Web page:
June 26, 2017

For a Punchier Resume, Use the Active Voice


If your resume is full of phrases like “was responsible for …”, then you’re using the passive voice. A lot of people make this mistake. If you want a stronger resume, you need to replace the passive voice with the active voice.

The Difference Between Active and Passive Voice:

In a nutshell, the passive voice describes things that happened to you; the active voice describes things that you did.

The difference between active and passive voice can be seen more clearly in these two examples:

Passive Voice: “Responsible for answering phones and directing calls.”

Active Voice: “Answered calls and directed lines to the appropriate individual.”

See how the first example makes it sound like you were passively given responsibility, but the second shows you actually doing something – i.e., you “answered” phone calls and “directed” lines.

The second option is stronger and packs a bigger punch. Instead of using the passive voice, choose an active verb and use it as the first word in your sentence when you can.

Here is another example to help you get the hang of it:

Passive Voice: “Work was recognized for efficiency.”

Active Voice: “Earned recognition for efficiency and work ethic.”

The first example shows people gave recognition to your work, but the second example shows you actively earned recognition for yourself. The second example is a much stronger statement that locates the value of your work in your actions.

Why You Should Use Active Voice in Your Resume

Your resume’s purpose is to show potential employers what you have done in the past and can do in the future. You want to prove you are beneficial to a company. Companies want to hire proactive, motivated individuals, and the active voice makes you look like someone who takes charge and gets things done.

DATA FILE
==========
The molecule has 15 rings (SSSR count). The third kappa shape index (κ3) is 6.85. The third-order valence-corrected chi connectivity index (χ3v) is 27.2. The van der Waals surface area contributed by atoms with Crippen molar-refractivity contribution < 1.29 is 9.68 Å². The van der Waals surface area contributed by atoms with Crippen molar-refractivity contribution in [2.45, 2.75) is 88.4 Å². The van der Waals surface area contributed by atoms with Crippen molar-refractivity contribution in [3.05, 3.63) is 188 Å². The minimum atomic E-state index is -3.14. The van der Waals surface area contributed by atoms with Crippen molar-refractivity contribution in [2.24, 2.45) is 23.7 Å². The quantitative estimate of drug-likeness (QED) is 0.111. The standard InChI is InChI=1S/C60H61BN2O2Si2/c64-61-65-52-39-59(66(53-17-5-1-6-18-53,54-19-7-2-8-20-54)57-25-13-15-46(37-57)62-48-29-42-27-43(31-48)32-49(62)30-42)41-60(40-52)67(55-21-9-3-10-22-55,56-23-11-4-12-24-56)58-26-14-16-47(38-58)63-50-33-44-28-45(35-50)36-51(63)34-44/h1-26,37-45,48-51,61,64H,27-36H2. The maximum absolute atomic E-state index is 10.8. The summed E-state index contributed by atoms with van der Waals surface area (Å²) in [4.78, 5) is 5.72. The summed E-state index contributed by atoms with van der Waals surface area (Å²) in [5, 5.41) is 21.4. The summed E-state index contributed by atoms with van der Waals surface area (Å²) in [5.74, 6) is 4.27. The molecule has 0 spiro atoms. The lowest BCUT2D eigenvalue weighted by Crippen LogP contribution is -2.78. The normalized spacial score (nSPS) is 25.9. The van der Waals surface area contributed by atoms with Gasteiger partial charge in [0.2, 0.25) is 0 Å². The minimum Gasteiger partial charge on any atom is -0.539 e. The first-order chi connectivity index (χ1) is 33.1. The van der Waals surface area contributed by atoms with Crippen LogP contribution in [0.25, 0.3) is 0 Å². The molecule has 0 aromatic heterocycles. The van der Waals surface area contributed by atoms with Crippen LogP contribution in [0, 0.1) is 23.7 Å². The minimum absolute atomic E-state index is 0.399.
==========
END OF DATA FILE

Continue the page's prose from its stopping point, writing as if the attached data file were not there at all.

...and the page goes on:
As Rosemary Haefner, chief human resources officer of CareerBuilder, said in a press release about a study of the best and worst words to use in resumes, “Hiring managers prefer strong action words that define specific experience, skills, and accomplishments.”

How to Use the Active Voice in Your Resume:

Whenever you can, start your sentence with a verb. You want to use verbs that articulate how you were actively pursuing opportunities or delivering results. If you need a little help finding good verbs, check out this article.

Don’t use the same verbs over and over again. Try to vary your vocabulary to make your document interesting. Continually repeating the same information will bore people, even if you’re using active voice.

You want your resume to stand out and highlight your accomplishments. The best way to do this is to ditch the passive voice and use the active voice instead. Don’t just say you “are results-driven”; show employers what actions you took to achieve results!

A version of this article originally appeared on Write Styles.

Michele Lando is a certified professional resume writer and the founder of Write Styles.

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A native San Franciscan, Michele Lando is a certified professional resume writer and founder of writestylesonline.com. She has a passion for helping others present the best version of themselves, both on paper and in person, and works to polish individuals' application packages and personal styles. Aiming to help create a perfect personal branding package, Write Styles presents tips to enhance your resume and style and boost your confidence.